Sunon Asogli Power (Ghana) Limited has assured that it would continue to produce its 180 megawatts of power daily as long as it received the requisite gas supply from the West African Gas Pipeline.
Mr. Kweku Shaw Lee, Chairman of Sunon Asogli Power Ghana Limited, an independent Power Producer, said although it had some challenges with consistency of gas supply from the WAGP, which sometimes caused it to halt production, it was committed to helping alleviate the effects of the current power crisis by producing up to their full capacity when gas was available.
Briefing the media during a visit to its plant, on Monday, as part of activities leading up to the 55th Anniversary Celebration of Ghana-China bilateral relations, Mr. Lee said, that although pressure of the gas supply was sometimes low, leading to a reduction in the amount of power produced daily, it was only when there was no gas supply at all from Nigeria that it was forced to shut down completely.
“During low pressure days like today, the plant only reduces the amount of power produced. We only stopped production for two and a half days because there was no gas,” he said.
“We have been back in operation since last week. Today the pressure was low and we produced 165 megawatts this morning, instead of 180mw. We have an advantage because our plant is able to handle low pressures.” he said.
He explained that the challenge with gas supply from Nigeria was not only a result of industrial actions in that country, but also because Nigeria currently consumed a lot of gas domestically and thus is not always able to provide as much gas to the WAGP as agreed.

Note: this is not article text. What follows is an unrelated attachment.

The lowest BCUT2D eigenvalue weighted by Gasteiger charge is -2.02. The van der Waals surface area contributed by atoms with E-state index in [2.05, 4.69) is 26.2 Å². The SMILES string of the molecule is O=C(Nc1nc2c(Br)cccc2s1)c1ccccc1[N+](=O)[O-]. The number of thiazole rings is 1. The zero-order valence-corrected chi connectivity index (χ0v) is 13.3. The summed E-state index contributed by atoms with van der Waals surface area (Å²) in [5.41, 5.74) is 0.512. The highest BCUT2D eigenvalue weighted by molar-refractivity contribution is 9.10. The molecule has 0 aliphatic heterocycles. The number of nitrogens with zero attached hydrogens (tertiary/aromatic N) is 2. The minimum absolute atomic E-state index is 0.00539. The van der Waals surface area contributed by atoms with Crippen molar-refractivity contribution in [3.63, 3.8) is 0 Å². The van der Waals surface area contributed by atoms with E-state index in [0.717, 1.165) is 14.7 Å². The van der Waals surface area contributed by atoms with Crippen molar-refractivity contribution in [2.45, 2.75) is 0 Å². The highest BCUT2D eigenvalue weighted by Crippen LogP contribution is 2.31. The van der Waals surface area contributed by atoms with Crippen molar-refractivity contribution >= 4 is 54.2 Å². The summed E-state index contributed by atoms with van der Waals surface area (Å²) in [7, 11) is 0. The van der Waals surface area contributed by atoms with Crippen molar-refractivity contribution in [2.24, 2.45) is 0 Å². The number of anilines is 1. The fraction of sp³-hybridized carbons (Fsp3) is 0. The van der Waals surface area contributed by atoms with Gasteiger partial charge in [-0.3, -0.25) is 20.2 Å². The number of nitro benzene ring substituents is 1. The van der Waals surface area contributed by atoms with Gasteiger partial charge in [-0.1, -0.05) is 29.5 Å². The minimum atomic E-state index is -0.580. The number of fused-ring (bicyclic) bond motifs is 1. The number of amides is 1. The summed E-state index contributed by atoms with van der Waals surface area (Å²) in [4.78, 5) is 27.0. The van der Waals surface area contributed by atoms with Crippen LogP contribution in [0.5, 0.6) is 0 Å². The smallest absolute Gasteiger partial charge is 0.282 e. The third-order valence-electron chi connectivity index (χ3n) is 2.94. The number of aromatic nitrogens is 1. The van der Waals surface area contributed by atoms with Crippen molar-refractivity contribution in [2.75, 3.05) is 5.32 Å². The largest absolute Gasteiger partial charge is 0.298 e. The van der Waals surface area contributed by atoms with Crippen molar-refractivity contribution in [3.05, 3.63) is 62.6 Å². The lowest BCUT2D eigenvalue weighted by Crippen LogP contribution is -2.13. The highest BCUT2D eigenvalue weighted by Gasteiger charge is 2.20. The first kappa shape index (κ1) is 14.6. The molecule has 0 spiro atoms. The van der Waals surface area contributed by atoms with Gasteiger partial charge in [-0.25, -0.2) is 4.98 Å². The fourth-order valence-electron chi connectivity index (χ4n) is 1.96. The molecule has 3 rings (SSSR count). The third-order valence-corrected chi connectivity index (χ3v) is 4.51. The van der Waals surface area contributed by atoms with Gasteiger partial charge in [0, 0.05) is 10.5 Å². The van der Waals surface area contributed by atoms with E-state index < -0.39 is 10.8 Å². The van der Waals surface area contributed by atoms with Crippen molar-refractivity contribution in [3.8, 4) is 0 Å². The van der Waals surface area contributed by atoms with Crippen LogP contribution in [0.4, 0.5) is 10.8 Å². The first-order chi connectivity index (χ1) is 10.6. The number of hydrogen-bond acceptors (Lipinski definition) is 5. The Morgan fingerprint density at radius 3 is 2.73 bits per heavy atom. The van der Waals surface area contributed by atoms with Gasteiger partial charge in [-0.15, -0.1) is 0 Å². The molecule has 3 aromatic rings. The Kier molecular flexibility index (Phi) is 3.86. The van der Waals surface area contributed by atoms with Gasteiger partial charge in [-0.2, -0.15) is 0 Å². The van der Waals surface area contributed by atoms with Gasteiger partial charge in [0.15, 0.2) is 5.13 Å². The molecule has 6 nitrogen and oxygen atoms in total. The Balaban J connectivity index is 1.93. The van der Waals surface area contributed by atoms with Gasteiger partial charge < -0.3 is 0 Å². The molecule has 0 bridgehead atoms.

Mr. Lee said although the Ghana Gas Project was a prospective solution to gas supply challenge for power generation in Ghana, it was currently not producing enough gas to satisfy demand in Takoradi and Tema.
Also, he said, there was currently no infrastructure to convey gas from Atuabo to Tema.
He, however, expressed the hope that in two years, pipeline infrastructure would be put in place to carry gas to Tema, while enough gas would be produced to satisfy the total demand in Ghana.
Mr. Lee said the company, in the expression of its commitment, was undertaking an expansion project that upon completion would add 360 megawatts to its installed capacity, bringing the total installed capacity of Sunon Asogli to 560 megawatts.
The first unit of the expansion; which would add 180 megawatts is expected to be completed by end of 2014, while the entire project is expected to be completed by mid-2016.
The plant, he noted, continued to generate up to 14 per cent of the total power demand of the Electricity Company of Ghana (ECG).
Mr. Lee also noted that ECG’s indebtedness to Sunon Asogli, which amounted to about $100 million dollars, was a major challenge to its work, as it meant that they in turn could also not pay the Volta River Authority for the supply of gas from the WAGP, and thus creating a cycle of debt in the power production sector.
Currently, the plant owes VRA about $100 million.
He, however, commended the Government for its handling of the issue, which had ensured the supply of gas from Nigeria, a sign of government’s commitment to developing Independent Power Production to augment the power needs of the country.
The Sunon Asogli Power Ghana Limited is owned by Shenzhen Energy of China, who owns a 60 per cent stake, and the China Africa Development Fund, a Chinese Government fund, which owns the remaining 40 per cent.